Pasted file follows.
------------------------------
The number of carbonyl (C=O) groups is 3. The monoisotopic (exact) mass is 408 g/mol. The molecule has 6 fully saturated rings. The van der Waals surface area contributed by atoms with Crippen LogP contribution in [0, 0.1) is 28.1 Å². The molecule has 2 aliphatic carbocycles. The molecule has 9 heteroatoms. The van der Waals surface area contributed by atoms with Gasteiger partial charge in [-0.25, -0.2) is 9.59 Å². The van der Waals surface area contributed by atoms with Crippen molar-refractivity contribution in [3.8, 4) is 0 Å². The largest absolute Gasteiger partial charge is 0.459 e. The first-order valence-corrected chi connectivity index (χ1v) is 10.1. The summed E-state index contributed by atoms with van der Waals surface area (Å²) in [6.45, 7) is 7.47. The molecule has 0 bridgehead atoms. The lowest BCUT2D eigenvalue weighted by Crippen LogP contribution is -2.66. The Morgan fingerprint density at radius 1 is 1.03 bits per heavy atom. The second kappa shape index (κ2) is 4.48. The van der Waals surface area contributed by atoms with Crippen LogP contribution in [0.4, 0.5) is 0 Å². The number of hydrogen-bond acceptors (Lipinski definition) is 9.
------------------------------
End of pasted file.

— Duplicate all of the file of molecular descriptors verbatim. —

The number of carbonyl (C=O) groups is 3. The monoisotopic (exact) mass is 408 g/mol. The molecule has 6 fully saturated rings. The van der Waals surface area contributed by atoms with Crippen LogP contribution in [0, 0.1) is 28.1 Å². The molecule has 2 aliphatic carbocycles. The molecule has 9 heteroatoms. The van der Waals surface area contributed by atoms with Gasteiger partial charge in [-0.25, -0.2) is 9.59 Å². The van der Waals surface area contributed by atoms with Crippen molar-refractivity contribution in [3.8, 4) is 0 Å². The largest absolute Gasteiger partial charge is 0.459 e. The first-order valence-corrected chi connectivity index (χ1v) is 10.1. The summed E-state index contributed by atoms with van der Waals surface area (Å²) in [6.45, 7) is 7.47. The molecule has 0 bridgehead atoms. The lowest BCUT2D eigenvalue weighted by Crippen LogP contribution is -2.66. The Morgan fingerprint density at radius 1 is 1.03 bits per heavy atom. The second kappa shape index (κ2) is 4.48. The van der Waals surface area contributed by atoms with Crippen LogP contribution in [0.4, 0.5) is 0 Å². The number of hydrogen-bond acceptors (Lipinski definition) is 9.